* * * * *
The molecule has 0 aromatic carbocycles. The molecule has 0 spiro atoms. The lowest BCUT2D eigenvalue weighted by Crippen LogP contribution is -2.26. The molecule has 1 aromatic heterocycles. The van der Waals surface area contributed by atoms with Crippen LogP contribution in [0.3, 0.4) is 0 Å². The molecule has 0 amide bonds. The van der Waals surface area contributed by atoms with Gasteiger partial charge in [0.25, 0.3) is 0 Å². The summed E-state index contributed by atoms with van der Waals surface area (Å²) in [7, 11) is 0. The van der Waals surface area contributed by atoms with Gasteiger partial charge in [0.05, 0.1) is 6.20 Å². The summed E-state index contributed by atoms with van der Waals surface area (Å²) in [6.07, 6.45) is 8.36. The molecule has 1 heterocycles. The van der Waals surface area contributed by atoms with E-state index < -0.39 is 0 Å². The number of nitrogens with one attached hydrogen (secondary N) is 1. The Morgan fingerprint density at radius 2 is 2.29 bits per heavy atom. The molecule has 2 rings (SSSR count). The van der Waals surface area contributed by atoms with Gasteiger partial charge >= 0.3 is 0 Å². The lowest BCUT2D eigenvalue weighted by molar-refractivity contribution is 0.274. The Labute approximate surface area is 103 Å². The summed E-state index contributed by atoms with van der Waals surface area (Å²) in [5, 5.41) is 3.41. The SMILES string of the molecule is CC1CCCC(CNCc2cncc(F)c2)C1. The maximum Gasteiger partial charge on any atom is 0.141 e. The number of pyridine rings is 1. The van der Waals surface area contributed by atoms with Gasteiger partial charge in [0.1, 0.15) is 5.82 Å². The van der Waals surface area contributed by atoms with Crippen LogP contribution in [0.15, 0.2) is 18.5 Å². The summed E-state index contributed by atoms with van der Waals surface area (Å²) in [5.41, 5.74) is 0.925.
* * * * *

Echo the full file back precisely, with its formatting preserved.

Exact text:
The molecule has 0 aromatic carbocycles. The molecule has 0 spiro atoms. The lowest BCUT2D eigenvalue weighted by Crippen LogP contribution is -2.26. The molecule has 1 aromatic heterocycles. The van der Waals surface area contributed by atoms with Crippen LogP contribution in [0.3, 0.4) is 0 Å². The molecule has 0 amide bonds. The van der Waals surface area contributed by atoms with Gasteiger partial charge in [0.25, 0.3) is 0 Å². The summed E-state index contributed by atoms with van der Waals surface area (Å²) in [7, 11) is 0. The van der Waals surface area contributed by atoms with Gasteiger partial charge in [0.05, 0.1) is 6.20 Å². The summed E-state index contributed by atoms with van der Waals surface area (Å²) in [6.07, 6.45) is 8.36. The molecule has 1 heterocycles. The van der Waals surface area contributed by atoms with E-state index < -0.39 is 0 Å². The number of nitrogens with one attached hydrogen (secondary N) is 1. The Morgan fingerprint density at radius 2 is 2.29 bits per heavy atom. The molecule has 2 rings (SSSR count). The van der Waals surface area contributed by atoms with Gasteiger partial charge >= 0.3 is 0 Å². The lowest BCUT2D eigenvalue weighted by molar-refractivity contribution is 0.274. The Labute approximate surface area is 103 Å². The summed E-state index contributed by atoms with van der Waals surface area (Å²) in [5, 5.41) is 3.41. The SMILES string of the molecule is CC1CCCC(CNCc2cncc(F)c2)C1. The maximum Gasteiger partial charge on any atom is 0.141 e. The number of pyridine rings is 1. The van der Waals surface area contributed by atoms with Gasteiger partial charge in [0.1, 0.15) is 5.82 Å². The van der Waals surface area contributed by atoms with Crippen LogP contribution in [0.15, 0.2) is 18.5 Å². The summed E-state index contributed by atoms with van der Waals surface area (Å²) in [5.41, 5.74) is 0.925.